All of those involved in tackling domestic violence believe this social blight is costing New Zealand dearly.
As an Insight investigation has been finding out, the high levels of aggression within New Zealand families are resulting in on average in 29 deaths every year, and up to half of all police time is taken up dealing with domestic violence.
Listen to Insight - The Cost of Domestic Violence
Treasury has estimated that each death costs this country $4 million, but those working with the victims of abuse point to the personal toll. Lives lost, injuries suffered and families and individuals living with fear.
But New Zealand's high rates of family violence are hardly a secret. There have been any number of working groups and taskforces, and numerous reports have been written about what should be done.
Just over six month's ago, the government announced a package of proposals it hoped would make a difference
But the current Justice Minister, Amy Adams, says she wanted to know exactly what is going on before deciding on what steps to take.
"There are lots of well meaning agencies, both in government and in the NGO sector, all with absolutely the right motivation and trying very hard, but you get to a stage when there is such a crossover that the scarce resources of government are not being used well...if we all have our own victims' centres and or own support processes...look you just run round in circles."
Among the plans is one to set up and test an intensive case management system. But in Palmerston North, a similar initiative is already underway and on trial for three months.
The idea is that police will now get in touch with a victim within 24 to 48 hours after the event which sparked their intervention and they will also involve the local women's refuge.
Detective Sergeant Philip Skoglund, who is the Family Violence Intervention Co-ordinator for Manawatu, says senior regional officers wanted to try giving victims more support in order to stop the same thing, or worse, happening again.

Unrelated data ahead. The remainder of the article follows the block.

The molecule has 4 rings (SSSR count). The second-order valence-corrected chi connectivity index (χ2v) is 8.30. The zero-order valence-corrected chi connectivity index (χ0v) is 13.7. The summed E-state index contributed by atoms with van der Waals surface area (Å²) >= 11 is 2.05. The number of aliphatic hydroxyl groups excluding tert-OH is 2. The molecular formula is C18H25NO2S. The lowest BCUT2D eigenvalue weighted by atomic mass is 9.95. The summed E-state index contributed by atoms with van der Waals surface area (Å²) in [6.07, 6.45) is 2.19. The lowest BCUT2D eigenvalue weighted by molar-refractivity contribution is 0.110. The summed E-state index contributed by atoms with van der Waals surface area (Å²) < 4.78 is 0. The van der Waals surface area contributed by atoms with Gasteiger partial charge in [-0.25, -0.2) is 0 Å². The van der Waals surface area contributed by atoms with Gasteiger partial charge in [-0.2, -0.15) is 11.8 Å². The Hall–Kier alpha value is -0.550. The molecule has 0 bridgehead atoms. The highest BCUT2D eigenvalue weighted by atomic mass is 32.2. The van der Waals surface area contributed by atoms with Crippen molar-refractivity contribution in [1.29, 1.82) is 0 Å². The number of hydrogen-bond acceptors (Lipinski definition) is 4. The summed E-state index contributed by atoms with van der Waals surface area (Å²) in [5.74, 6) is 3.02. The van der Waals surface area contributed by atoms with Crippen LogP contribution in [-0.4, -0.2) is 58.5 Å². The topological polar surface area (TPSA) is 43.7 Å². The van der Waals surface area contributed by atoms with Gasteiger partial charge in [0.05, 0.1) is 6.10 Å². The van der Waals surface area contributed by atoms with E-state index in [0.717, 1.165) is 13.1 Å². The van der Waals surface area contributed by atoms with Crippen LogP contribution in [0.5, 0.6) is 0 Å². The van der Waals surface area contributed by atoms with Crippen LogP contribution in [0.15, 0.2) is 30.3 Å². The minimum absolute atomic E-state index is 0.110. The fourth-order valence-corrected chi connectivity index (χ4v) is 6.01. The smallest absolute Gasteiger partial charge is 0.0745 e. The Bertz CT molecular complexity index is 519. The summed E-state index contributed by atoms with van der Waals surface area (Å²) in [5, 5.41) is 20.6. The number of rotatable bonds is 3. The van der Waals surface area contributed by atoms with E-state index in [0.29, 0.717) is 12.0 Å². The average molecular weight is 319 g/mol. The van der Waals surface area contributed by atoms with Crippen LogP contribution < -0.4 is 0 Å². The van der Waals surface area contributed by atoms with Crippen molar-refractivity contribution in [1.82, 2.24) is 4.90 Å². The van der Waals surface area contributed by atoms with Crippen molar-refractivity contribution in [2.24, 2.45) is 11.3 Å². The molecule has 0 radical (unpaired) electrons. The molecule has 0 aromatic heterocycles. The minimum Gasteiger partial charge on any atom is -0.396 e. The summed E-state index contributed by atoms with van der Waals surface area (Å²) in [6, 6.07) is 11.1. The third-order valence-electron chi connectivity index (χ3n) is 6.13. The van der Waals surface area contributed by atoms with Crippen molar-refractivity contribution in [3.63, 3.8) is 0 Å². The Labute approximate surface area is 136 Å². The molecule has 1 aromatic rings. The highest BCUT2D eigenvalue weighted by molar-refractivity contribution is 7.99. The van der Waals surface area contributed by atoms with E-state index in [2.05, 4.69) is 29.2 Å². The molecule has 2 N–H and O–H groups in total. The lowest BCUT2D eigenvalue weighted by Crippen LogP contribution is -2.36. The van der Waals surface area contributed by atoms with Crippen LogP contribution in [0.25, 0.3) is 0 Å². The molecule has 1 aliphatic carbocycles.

Officers enter a volatile situation and often focus on calming things down, removing the offender and perhaps arresting and charging someone and until now often the victim is just left by themselves a home, he said.
Until extra officers were allocated to follow up with victims he says they were only able to offer "a bit of a band-aid solution."
But he says the question now will be how to assess the success of the initiative, especially after such a short time.
Dr Ang Jury, the manager of the Palmerston North Women's Refuge, shares those worries. She believes a programme like this could begin to slow the increase in the number of families suffering abuse.
"Research is really clear, that if you want to engage with victims you can't do it a week after the event. You need to be talking to them while they are still thinking about it, still worrying about it and while they still think that things could be different," she said.
Dr Jury believes this scheme has so much potential to improve lives and would like the government to focus on the good work already being done.
But the government's proposals are much wider ranging than just testing and starting intensive case management, and include establishing a Chief Victims' Advisor and reviewing the Domestic Violence Act, to a nation-wide roll out of home security services.
The funding available for all of this is $9.4m over 4 years.
How far that money will stretch worries Catriona MacLennan, a barrister who works in the area of family law and domestic violence.
"I don't see how we can make in-roads into abolishing domestic violence unless we put significant resources in, but police investigate 95,100 reported incidents every year (2013). That's about 260 a day. How can you expect about 2.5m a year to go anywhere near tackling that properly?" she said.